While social attitudes towards homosexuality have improved beyond anyone’s expectations in just three decades, it’s important not to forget the fierce oppression and undue criminalisation gay people faced in Britain’s recent history. Part of that story is the AIDS epidemic of the 1980s.
At that time, Derek Crowe was dealing with the recent diagnosis of his partner, Pip. Little was understood, much of the available help was reluctant and society-at-large had opinions that were a secondary disease in themselves.
In his poignant and ultimately beautiful new memoir, PiP: Experiencing AIDS in the 80’s – a personal story, Derek tells the story so the attitudes of yesteryear will not only never be forgotten, but never be repeated.
Synopsis from the author Derek Crowe:
This story was written 30 years ago and was originally called “Love has no gender”. Initially, it was written as a cathartic exercise after the death of Pip my partner from AIDS.
Much of the reactions to this illness in the early ’80s is forgotten, the fear, anxieties, the bad press and how the government handled what was subsequently to become a big social problem.
My story tells of our meeting, our move to Spain where we opened a salon in the fashionable area of Marbella and the discovery that Pip was soon to be diagnosed with this terrible illness. Due to the help of an incredible doctor in Spain, Pip eventually returned to the UK and was hospitalised on a specialist ward at St Mary’s Hospital Paddington.
In the book I tell of how the illness slowly manifested itself and how the medical teams battled to find treatments for the various illnesses that each patient was confronted with. It was done with care, compassion and was non judgemental. A new drug had arrived from America, AZT, hopefully a step towards a cure. It was a trial drug with no proper knowledge of its side effects or if it would work. Pip was the third person to be administered with it and the side effects were horrific, he was a guinea pig. Sadly it was not to be the cure that we had hoped but thankfully over the years it has progressed and is now part of current AIDS treatment.
Within the covers I tell of the hatred and bigotry directed towards gay men in those early days and I also expose the love and understanding from so many other people. The heart of this story is the love of two people through one of the most dramatic medical nightmares in recent years, a love of two gay men bound by fear and a hope and desire to conquer the worst nightmare.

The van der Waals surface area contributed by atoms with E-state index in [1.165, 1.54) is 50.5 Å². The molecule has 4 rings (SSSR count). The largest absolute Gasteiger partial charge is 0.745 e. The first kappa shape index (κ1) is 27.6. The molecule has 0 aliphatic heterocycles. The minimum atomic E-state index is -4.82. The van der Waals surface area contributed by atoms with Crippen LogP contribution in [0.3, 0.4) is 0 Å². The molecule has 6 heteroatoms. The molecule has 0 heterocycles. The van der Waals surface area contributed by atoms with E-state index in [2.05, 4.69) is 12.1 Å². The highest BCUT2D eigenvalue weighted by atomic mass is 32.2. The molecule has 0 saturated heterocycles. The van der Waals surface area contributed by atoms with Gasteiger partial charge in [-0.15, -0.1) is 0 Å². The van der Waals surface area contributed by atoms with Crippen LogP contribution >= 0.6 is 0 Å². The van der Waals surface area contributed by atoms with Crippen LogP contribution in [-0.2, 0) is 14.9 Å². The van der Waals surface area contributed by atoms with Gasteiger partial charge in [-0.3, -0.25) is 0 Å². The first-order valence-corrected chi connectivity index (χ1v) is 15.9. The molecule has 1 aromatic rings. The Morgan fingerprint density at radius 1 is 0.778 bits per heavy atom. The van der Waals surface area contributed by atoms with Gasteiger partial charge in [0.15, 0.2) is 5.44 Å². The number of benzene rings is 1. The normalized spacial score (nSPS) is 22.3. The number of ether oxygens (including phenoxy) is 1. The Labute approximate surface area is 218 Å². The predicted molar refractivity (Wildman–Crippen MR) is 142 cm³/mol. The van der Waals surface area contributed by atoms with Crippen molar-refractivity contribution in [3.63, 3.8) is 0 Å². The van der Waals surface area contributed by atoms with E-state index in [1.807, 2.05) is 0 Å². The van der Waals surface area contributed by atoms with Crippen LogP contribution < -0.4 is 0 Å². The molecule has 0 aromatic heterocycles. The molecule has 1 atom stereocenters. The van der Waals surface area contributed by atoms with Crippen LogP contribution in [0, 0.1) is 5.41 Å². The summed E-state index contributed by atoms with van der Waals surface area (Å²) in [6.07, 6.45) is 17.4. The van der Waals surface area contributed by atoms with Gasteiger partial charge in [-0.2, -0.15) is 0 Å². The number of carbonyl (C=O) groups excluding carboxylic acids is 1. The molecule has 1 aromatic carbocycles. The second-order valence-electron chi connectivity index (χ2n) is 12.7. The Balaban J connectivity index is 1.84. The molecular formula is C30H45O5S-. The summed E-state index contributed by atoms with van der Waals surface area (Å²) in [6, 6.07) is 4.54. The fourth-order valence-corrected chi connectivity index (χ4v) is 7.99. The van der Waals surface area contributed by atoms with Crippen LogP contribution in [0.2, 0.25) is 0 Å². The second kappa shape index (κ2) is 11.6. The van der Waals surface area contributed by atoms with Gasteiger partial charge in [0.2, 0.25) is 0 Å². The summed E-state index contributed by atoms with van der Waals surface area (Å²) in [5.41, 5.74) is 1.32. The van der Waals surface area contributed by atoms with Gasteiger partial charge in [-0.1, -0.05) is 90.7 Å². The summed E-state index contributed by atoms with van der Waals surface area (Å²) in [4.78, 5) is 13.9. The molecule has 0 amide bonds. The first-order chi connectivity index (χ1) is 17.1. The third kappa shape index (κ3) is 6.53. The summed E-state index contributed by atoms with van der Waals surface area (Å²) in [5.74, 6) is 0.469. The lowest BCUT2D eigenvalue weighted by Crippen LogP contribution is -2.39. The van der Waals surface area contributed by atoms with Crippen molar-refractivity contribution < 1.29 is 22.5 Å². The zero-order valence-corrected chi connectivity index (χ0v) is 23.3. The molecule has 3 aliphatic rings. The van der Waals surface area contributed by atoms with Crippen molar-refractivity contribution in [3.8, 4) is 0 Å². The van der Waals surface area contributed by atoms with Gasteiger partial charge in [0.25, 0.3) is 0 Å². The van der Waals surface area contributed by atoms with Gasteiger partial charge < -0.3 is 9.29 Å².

Telling this now is, I feel, part of our social history.
“When you look at it, very little has actually been written about the onset of AIDS, from a deeply-personal level,” explains the author. “This story may be over three decades old but, with social attitudes continuing to evolve, it’s highly relevant to today’s social fabric. We’re now celebrating pride and diversity rather than condemning it. Still, the harsh stories of our past deserve to be retold and remembered.”
Continuing, “I’m donating a portion of all proceeds to the Terrence Higgins Trust, who continue their life-changing work as the largest voluntary sector provider of HIV and sexual health services in the UK. They remain underfunded and underappreciated, so I hope my book can be a vehicle of great value to them and their maverick mission.”
Reviews for the book have been extremely positive. One reader comments, “A story of true love and loss through AIDS in the 1980s. This book details a piece of social history in a deeply personal way, and the associated stigma attached to this diagnosis at that time. A great read that I couldn’t put down.”
Another adds, “A compelling read, written from the heart, bringing to life the challenges and prejudice at this time in our social history. It is well written, easy to read and very engaging because Derek is sharing such a profoundly personal experience – I found it difficult to put down once started.”
About the Author:
Now retired, Derek lives in a small village within the South Downs National Park where he is surrounded by the beautiful countryside of Hampshire.
Hairdressing has played a major role for Derek where during his career he owned 3 hair and beauty salons, one being in Marbella where part of this story is set. He also held two executive positions with two of the leading hair cosmetic companies allowing him to travel extensively.
Pip is a poignant, profound memoir and a dark reminder of oppressive 1980’s attitudes towards homosexuality and AIDS. It is an excellent read, funny, heartwarming, and very sad, but it’s a story that’s so eloquently told. Stories like this should not die with use, they should live through us, and this is exactly what Derek Crowe does with his memoir. A must read!